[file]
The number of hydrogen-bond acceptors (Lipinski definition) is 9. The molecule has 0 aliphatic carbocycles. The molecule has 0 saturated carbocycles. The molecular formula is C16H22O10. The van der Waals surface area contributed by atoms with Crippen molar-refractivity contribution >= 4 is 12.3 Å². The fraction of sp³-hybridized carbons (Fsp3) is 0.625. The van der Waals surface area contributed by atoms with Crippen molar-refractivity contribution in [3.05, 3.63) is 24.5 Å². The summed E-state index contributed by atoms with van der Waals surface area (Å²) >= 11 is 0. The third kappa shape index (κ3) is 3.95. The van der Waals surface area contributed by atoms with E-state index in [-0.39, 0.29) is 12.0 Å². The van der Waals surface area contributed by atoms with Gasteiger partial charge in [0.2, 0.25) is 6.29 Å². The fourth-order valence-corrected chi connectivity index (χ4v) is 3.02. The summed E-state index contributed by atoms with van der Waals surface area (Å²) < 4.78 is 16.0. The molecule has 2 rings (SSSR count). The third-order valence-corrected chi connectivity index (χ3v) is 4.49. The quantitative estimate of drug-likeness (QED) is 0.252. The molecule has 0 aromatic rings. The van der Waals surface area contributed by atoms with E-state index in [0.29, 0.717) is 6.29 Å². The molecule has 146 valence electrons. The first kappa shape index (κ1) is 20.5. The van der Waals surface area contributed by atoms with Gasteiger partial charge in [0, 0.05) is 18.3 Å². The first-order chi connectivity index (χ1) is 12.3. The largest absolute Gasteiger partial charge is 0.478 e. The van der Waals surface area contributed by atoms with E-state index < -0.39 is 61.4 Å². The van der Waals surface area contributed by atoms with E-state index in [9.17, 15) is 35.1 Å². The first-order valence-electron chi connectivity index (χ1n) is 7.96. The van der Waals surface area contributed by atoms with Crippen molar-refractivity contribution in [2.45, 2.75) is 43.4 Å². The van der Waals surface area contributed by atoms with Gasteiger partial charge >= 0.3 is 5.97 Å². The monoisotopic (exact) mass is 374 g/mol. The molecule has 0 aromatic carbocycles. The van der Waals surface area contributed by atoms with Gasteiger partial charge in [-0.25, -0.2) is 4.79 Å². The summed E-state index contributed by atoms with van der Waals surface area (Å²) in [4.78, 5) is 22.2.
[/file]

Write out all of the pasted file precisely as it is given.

The number of hydrogen-bond acceptors (Lipinski definition) is 9. The molecule has 0 aliphatic carbocycles. The molecule has 0 saturated carbocycles. The molecular formula is C16H22O10. The van der Waals surface area contributed by atoms with Crippen molar-refractivity contribution >= 4 is 12.3 Å². The fraction of sp³-hybridized carbons (Fsp3) is 0.625. The van der Waals surface area contributed by atoms with Crippen molar-refractivity contribution in [3.05, 3.63) is 24.5 Å². The summed E-state index contributed by atoms with van der Waals surface area (Å²) >= 11 is 0. The third kappa shape index (κ3) is 3.95. The van der Waals surface area contributed by atoms with E-state index in [-0.39, 0.29) is 12.0 Å². The van der Waals surface area contributed by atoms with Gasteiger partial charge in [0.2, 0.25) is 6.29 Å². The fourth-order valence-corrected chi connectivity index (χ4v) is 3.02. The summed E-state index contributed by atoms with van der Waals surface area (Å²) < 4.78 is 16.0. The molecule has 2 rings (SSSR count). The third-order valence-corrected chi connectivity index (χ3v) is 4.49. The quantitative estimate of drug-likeness (QED) is 0.252. The molecule has 0 aromatic rings. The van der Waals surface area contributed by atoms with E-state index in [0.29, 0.717) is 6.29 Å². The molecule has 146 valence electrons. The first kappa shape index (κ1) is 20.5. The van der Waals surface area contributed by atoms with Gasteiger partial charge in [0, 0.05) is 18.3 Å². The first-order chi connectivity index (χ1) is 12.3. The largest absolute Gasteiger partial charge is 0.478 e. The van der Waals surface area contributed by atoms with E-state index < -0.39 is 61.4 Å². The van der Waals surface area contributed by atoms with E-state index in [9.17, 15) is 35.1 Å². The first-order valence-electron chi connectivity index (χ1n) is 7.96. The van der Waals surface area contributed by atoms with Crippen molar-refractivity contribution in [2.45, 2.75) is 43.4 Å². The van der Waals surface area contributed by atoms with Gasteiger partial charge >= 0.3 is 5.97 Å². The monoisotopic (exact) mass is 374 g/mol. The molecule has 0 aromatic carbocycles. The van der Waals surface area contributed by atoms with Gasteiger partial charge in [-0.25, -0.2) is 4.79 Å². The summed E-state index contributed by atoms with van der Waals surface area (Å²) in [4.78, 5) is 22.2.